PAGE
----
The city of Granada
Granada is a lovely city where you will love to learn and practise Spanish. Being a medium-sized city (population 290,000), Granada has the cultural and leisure options of a big city. Its more than 60,000 students give Granada a special atmosphere. An average of 300 sunny days a year means you can enjoy pleasant weather not only at the nearby coast (30-minute drive) but also in the public gardens and parks such as Parque García Lorca. It is also a comfortable and cheap city: you will not be able to resist its tapas, flamenco and night life. Granada lets us see the traces of its rich and ancient history in every little corner, with a mixture of cultures where everybody feels at home.
La Alhambra: one of the few Muslim fortified palaces and cities surviving from the Middle Ages. This is the most visited monument in Spain. Its name comes from the Arabic words “Calaf Alhamra” (red fortress) because of the reddish colour of the building materials. Started in the 9th century as a fortress, it was later enlarged with the royal palaces, baths, gardens and mosque. After the Christian “re-conquest” in 1492, the Catholic King and Queen settled in the Alhambra and ordered the rebuilding of part of the palace. They also built the church of Santa Maria de la Alhambra and the Convent of San Francisco, the present Parador Nacional (Hotel run by the Spanish State). Their grandson, Charles the Fifth, ordered the building of the unfinished imperial palace which bears his name: “Palacio de Carlos Quinto”.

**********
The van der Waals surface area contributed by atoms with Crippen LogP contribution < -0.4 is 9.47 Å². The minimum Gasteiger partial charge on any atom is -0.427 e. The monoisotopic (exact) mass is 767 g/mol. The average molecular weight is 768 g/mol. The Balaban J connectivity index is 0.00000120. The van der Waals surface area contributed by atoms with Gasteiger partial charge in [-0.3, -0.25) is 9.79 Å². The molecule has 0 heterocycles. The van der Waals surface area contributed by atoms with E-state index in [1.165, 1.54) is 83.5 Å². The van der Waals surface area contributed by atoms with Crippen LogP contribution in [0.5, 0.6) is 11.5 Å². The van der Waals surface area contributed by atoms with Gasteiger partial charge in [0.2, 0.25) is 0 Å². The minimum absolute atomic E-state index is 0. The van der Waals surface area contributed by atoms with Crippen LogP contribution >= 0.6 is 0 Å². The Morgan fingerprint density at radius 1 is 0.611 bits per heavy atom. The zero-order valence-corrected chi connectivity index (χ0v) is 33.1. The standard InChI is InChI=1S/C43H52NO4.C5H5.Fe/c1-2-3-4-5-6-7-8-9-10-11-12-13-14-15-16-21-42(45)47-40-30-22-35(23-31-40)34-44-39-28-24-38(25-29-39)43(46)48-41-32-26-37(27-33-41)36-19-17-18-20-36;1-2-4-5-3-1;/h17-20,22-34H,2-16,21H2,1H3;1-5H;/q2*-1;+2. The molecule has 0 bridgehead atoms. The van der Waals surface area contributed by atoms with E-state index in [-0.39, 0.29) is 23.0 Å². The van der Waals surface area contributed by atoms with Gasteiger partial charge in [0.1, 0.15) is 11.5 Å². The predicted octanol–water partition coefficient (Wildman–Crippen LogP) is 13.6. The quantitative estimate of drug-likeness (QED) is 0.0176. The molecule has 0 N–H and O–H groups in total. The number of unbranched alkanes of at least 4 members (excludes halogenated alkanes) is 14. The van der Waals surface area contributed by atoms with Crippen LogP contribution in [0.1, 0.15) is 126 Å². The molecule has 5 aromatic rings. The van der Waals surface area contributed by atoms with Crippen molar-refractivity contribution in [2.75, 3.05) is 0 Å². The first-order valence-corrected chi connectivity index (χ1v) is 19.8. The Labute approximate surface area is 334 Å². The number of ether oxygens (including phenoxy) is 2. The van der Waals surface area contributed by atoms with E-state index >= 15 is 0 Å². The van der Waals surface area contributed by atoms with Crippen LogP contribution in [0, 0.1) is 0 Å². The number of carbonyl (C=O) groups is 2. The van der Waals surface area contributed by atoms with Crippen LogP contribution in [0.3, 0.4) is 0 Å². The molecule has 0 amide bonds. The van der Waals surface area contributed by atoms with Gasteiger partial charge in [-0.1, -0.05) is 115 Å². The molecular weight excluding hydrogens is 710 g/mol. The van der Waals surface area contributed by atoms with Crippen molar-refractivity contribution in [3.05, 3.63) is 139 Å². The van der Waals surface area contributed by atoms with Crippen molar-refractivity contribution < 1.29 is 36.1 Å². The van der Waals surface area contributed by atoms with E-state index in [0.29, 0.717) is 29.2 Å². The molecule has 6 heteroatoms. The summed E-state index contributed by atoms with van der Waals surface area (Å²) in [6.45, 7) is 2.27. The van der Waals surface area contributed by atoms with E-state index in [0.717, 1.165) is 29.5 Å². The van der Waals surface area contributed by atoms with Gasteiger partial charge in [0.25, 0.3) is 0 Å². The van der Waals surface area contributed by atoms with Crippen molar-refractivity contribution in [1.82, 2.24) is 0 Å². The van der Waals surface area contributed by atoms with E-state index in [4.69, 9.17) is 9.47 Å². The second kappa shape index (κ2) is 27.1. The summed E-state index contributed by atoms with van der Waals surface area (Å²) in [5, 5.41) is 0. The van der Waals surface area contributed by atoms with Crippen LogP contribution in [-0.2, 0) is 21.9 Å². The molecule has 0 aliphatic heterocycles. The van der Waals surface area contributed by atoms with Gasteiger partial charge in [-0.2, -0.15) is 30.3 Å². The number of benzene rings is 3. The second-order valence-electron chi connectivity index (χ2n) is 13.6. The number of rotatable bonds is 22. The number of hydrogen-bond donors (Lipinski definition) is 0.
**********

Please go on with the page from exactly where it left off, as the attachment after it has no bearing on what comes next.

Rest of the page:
Albayzin and Sacromonte: the two traditional quarters in Granada. The Albayzin is situated on the hill opposite to the Alhambra, separated from it by the river Darro. This is the old Arab district and it keeps the original structure and appearance of the fortified quarter built by the Muslims at the beginning of the 13th century. It is a labyrinth of narrow streets and hidden squares, declared a World Heritage Site by UNESCO. The Sacromonte, situated on the same hill as the Albayzin, was the settlement for the gypsy community in the 16th century. They built their houses as caves, excavating the mountain. They are well known today for the “zambras”, flamenco shows in the caves which attract locals and foreigners from all over the world.
The city centre: the present city centre also houses old Muslim, Gothic and Renaissance monuments, such as the old Arab market (Alcaicería) and university (Madraza), the Royal Chapel (a mausoleum for the Catholic King and Queen), and the Cathedral … All of this is in contrast to the activity of the modern city with its shopping areas, restaurants, pubs and “tapas”, bars where you’ll enjoy a free dish when ordering any drink!
Granada is a unique city because of its privileged location whatever your interests may be. You can be in the Sierra Nevada Mountains in just 30 minutes or, in less than an hour, on a Mediterranean beach.